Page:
In short, what the apostle Paul is urging here by inspiration of the Holy Spirit, is that we view our Baptism into Christ not only as a freedom from, but also as a freedom for. In fact both of these must go together if we want to remain with Jesus. Because of what Jesus did for us through His perfect life, death, and resurrection, we are freed from our unrighteousness, sin, and death. If that’s all there is to it, we might conclude that we can keep on living in sin, doing whatever we feel like, because Jesus suffered the consequences for our sin and forgives us.
Paul addresses this wrong-headed attitude just before today’s text. “Are we to continue in sin that grace may abound?” he asks (Rom. 6:1). “Are we to sin because we are not under law but under grace? By no means!” (v. 15). Then he explains, “Do you not know that if you present yourselves to anyone as obedient slaves, you are slaves of the one whom you obey, either of sin, which leads to death, or of obedience, which leads to righteousness?” (v. 16).
So either way, says Paul, you are enslaved. Bob Dylan took up this theme in one of his songs when he sang, “Well, it may be the devil or it may be the Lord / But you’re gonna have to serve somebody.” That doesn’t sound too great. We like the idea of being free from any coercion, any commitments. But that kind of freedom does not exist. It cannot exist, unless we had created ourselves and had complete power and authority over everything around us. Because this is not the case, “you’re gonna have to serve somebody.”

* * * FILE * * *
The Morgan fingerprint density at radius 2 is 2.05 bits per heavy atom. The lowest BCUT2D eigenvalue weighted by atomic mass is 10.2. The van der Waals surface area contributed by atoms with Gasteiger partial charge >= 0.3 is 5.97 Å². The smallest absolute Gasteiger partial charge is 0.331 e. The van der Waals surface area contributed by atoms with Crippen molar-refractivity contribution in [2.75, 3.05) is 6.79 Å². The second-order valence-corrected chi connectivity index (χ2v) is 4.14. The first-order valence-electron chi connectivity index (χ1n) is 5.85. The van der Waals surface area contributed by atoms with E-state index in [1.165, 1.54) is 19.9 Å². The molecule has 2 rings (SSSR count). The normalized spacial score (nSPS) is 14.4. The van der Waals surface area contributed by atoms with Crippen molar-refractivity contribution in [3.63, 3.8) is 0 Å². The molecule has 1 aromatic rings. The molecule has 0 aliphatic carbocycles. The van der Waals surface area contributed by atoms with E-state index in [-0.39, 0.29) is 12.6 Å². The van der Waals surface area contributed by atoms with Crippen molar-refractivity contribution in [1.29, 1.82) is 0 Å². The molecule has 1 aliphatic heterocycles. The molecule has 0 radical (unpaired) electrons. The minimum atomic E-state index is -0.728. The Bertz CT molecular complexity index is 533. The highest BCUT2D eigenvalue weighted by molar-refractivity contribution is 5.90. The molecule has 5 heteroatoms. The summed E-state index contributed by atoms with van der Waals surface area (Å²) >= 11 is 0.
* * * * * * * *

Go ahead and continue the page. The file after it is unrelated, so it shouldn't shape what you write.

You have already heard what happens to those who are “slaves of sin.” They experience a lifetime of pain, sorrow, and hopelessness and receive in the end the reward of death—not just physical death but eternal death in hell. How about those who are “slaves to righteousness,” or as Paul refers to them a couple verses later, “slaves of God”? It seems that this wouldn’t necessarily be much better. You might picture God as the taskmaster demanding that you do everything right, just the way He wants it, or else you will face His wrath.
But that is not how Paul describes your slavery to righteousness and to God. He says that your slavery to righteousness “leads to” or is “for” sanctification. Sanctification here is contrasted with lawlessness. Lawlessness is living contrary to God’s commands. It is living as though I am the lord and not Him. This kind of unrepentant life does welcome His judgment.
But sanctification is living according to His will. It is finding all strength, peace, joy, and love in Him. You are sanctified as you hear the Gospel message of Jesus’ work to save you and as you receive His gifts in His Sacraments. These are the means by which the Holy Spirit continues to break apart the chains of your slavery of sin and draw you closer and closer to your holy Savior.
As we hear His Word, we find that God is hardly a violent taskmaster. Instead we learn of His great love for us and the great mercy He has shown to us sinners. When we like the prodigal son have run away from Him and misused His good gifts, including the gift of our bodies, He does not deal with us in anger. He comes to embrace us with forgiveness (Luk. 15). In our sinful weakness when we fail to carry out the duties He has given us, He picks us up by His grace and helps us to move forward according to His will.
God is not the kind of master who sacrifices His slaves for His own benefit. It’s just the opposite. God sacrificed Himself for our benefit. That is how He exercises His lordship; He gives. God the Father gave His only Son to free us slaves of sin. Jesus suffered for our disobedience, for our rebellion against God. He took the wages of our sin. He took the punishment of our death. He died for us so we could be counted as righteous and receive His gift of eternal life.